You can have multiple root CAs with multiple hierarchies within an organization, and you can have both enterprise and standalone CAs functioning in a hierarchy.
This makes certificate services particularly scalable. You can start with a single, standalone CA if your organization hasn't implemented Active Directory. You can later create a root enterprise CA and a hierarchy of CAs as the organization grows, while retaining the standalone CAs for issuance of certificates to users and computers that aren't members of the domain.
PKI design considerations
Security is a high priority in almost all organizations today, and the security of your root CA is vital. One strategy is to use the root CA to issue certificates to the subordinates and then take the root CA offline. This means disconnecting it from the network and locking it up in a secure place. This is done because the root CA is the point of trust in the hierarchy; all other CAsderive their authority from the root.
For user convenience, you may want to install Web services and provide the ability for users to request certificates via their Web browsers.
For scalability, you'll need to ensure that the server(s) on which you install certificate services have hardware that's capable of handling the processing load, based on the number and frequency of certificates to be issued, frequency of certificate revocation, etc.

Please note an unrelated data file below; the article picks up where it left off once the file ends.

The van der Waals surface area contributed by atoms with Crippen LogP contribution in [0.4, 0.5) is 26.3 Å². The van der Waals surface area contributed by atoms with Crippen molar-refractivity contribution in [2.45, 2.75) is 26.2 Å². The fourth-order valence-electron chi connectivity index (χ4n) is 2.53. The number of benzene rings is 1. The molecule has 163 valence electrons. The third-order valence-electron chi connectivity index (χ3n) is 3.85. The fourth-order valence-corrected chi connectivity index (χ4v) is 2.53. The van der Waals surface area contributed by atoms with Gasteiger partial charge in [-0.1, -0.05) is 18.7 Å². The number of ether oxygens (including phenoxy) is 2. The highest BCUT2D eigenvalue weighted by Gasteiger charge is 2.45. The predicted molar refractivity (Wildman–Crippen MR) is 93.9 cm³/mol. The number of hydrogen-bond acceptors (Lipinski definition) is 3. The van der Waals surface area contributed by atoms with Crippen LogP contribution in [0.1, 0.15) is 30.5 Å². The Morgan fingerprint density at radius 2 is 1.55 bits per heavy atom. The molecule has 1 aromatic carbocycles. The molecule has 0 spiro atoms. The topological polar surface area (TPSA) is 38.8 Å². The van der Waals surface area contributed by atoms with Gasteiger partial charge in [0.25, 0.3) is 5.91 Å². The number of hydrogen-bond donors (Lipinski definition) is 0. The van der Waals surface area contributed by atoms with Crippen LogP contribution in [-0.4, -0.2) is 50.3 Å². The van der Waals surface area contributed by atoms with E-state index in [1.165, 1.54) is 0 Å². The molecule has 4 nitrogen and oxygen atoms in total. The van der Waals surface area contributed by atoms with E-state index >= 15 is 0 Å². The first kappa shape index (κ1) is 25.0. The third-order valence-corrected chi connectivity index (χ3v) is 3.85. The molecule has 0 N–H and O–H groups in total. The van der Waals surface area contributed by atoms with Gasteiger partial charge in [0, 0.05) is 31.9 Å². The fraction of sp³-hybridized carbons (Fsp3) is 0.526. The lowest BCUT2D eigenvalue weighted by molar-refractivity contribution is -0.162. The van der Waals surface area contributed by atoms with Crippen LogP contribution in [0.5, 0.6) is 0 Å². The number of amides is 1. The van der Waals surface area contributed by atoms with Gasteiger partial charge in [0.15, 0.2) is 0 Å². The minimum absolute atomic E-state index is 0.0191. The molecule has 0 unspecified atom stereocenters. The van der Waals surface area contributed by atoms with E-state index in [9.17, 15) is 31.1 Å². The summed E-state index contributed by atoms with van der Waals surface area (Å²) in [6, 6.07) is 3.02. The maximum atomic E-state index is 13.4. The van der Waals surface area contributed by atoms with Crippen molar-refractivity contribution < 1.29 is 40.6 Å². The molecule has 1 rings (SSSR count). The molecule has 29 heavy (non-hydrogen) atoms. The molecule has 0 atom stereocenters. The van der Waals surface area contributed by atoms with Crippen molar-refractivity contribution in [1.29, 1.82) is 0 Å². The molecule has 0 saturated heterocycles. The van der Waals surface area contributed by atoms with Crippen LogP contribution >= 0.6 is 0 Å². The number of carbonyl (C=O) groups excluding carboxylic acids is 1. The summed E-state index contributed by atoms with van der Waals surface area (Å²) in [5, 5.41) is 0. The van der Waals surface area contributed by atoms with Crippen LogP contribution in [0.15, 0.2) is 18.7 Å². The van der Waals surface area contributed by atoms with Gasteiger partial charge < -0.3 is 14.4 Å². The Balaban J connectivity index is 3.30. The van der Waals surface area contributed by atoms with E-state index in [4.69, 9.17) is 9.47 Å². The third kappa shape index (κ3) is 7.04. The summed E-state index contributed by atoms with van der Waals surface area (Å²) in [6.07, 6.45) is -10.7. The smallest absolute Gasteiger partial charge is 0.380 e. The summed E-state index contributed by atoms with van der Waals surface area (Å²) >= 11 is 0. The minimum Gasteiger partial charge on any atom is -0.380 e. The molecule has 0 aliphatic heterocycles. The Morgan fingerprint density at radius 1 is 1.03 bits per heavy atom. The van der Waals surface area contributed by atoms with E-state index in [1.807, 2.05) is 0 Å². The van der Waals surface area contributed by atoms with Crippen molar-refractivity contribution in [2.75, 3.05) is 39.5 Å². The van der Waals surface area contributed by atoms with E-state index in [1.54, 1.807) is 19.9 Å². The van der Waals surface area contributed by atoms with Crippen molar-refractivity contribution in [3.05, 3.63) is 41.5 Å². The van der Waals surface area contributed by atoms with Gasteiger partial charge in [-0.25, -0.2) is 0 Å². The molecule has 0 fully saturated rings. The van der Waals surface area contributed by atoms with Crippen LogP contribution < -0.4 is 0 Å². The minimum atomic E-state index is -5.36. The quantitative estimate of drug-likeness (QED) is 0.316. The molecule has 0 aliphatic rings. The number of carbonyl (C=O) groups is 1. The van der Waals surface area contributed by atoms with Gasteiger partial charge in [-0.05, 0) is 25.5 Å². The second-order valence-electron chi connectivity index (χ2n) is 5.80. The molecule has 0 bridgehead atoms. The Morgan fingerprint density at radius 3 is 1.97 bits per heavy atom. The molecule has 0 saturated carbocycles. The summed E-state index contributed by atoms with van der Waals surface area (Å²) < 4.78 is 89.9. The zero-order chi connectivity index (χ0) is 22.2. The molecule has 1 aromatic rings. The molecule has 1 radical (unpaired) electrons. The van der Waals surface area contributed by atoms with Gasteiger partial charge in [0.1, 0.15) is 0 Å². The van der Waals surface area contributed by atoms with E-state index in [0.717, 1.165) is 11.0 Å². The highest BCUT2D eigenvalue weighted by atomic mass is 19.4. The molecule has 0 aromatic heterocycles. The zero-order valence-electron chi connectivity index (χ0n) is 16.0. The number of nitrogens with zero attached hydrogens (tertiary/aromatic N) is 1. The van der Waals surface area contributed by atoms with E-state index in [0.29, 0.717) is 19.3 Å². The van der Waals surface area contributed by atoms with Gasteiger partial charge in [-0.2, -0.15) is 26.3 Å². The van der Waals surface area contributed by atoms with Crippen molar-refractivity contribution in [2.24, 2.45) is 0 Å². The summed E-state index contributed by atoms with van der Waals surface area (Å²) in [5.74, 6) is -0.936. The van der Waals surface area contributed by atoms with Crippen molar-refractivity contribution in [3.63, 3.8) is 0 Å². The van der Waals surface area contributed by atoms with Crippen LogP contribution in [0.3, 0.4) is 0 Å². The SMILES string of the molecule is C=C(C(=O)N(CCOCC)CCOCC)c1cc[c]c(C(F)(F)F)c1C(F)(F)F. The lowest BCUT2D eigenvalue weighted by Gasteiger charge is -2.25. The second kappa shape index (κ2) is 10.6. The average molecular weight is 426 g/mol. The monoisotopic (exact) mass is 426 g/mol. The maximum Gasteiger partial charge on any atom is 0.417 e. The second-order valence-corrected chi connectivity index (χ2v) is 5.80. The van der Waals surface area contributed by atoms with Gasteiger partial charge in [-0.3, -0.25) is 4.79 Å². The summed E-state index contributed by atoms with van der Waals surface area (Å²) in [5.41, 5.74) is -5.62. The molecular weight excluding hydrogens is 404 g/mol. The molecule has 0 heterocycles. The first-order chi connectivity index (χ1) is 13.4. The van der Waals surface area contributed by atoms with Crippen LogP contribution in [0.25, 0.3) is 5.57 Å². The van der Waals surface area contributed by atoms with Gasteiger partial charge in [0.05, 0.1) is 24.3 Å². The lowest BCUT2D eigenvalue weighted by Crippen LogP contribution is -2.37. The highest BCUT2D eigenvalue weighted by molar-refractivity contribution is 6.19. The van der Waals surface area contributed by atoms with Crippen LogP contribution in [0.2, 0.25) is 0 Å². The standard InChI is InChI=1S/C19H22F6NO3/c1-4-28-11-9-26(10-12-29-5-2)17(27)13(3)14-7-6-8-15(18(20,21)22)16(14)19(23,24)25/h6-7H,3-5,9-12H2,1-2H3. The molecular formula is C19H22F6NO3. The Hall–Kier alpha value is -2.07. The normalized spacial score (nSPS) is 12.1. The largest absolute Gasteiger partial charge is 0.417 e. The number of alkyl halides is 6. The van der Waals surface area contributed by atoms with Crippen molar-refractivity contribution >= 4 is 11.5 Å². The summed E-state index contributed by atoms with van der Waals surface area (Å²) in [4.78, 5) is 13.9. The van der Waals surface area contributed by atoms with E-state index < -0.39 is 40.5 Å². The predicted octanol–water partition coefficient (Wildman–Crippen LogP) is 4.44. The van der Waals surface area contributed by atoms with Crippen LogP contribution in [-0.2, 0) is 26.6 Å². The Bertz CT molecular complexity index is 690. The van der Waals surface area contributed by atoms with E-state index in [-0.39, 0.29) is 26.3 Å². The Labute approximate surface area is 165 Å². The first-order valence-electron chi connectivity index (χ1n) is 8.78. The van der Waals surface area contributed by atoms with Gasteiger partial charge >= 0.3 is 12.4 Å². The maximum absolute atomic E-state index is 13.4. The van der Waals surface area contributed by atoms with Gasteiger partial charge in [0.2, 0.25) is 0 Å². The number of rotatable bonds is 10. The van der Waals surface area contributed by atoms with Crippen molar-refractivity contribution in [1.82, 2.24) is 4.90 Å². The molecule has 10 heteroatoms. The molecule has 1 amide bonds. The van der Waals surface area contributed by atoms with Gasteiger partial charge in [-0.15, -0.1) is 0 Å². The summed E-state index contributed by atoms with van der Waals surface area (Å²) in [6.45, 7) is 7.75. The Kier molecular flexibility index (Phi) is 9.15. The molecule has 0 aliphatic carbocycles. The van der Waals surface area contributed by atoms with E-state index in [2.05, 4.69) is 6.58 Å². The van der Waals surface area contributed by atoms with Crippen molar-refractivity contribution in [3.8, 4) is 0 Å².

Your PKI should be based on common standards, i.e. X.509 public key certificates. This standard defines a format for digital certificates as well as the process for distribution of public keys by the CAs. A standards-based system is more scalable and easier to integrate with other CAs (for example, public CAs).
As your organization grows, fault tolerance becomes a more and more important consideration. If your CAsare unavailable, functions that require a valid certificate will be disrupted. Part of your scalability plan includes planning for the possibility of a CA server going down. You can use methods such as disk fault tolerance (RAID) and server clustering to ensure continued availability.
Scalability of certificate revocation is also an important consideration. Issuance of a list of revoked certificates that is updated on a regular basis works in an environment where the volume of certificate issuance and revocation is low, but it doesn't scale well when that volume grows because reissuance of the CRLs slows performance and is inefficient. Look for support for Delta CRLs, which are lists that include only the changes made since the last CRL, rather than a republication of the entire CRL each time.
Debra Littlejohn Shinder, MCSE, MVP is a technology consultant, trainer, and writer who has authored a number of books on computer operating systems, networking, and security. Deb is a tech editor, developmental editor, and contributor to over 20 additional books on subjects such as the Windows 2000 and Windows 2003 MCSE exams, CompTIA Security+ exam, and TruSecure's ICSA certification.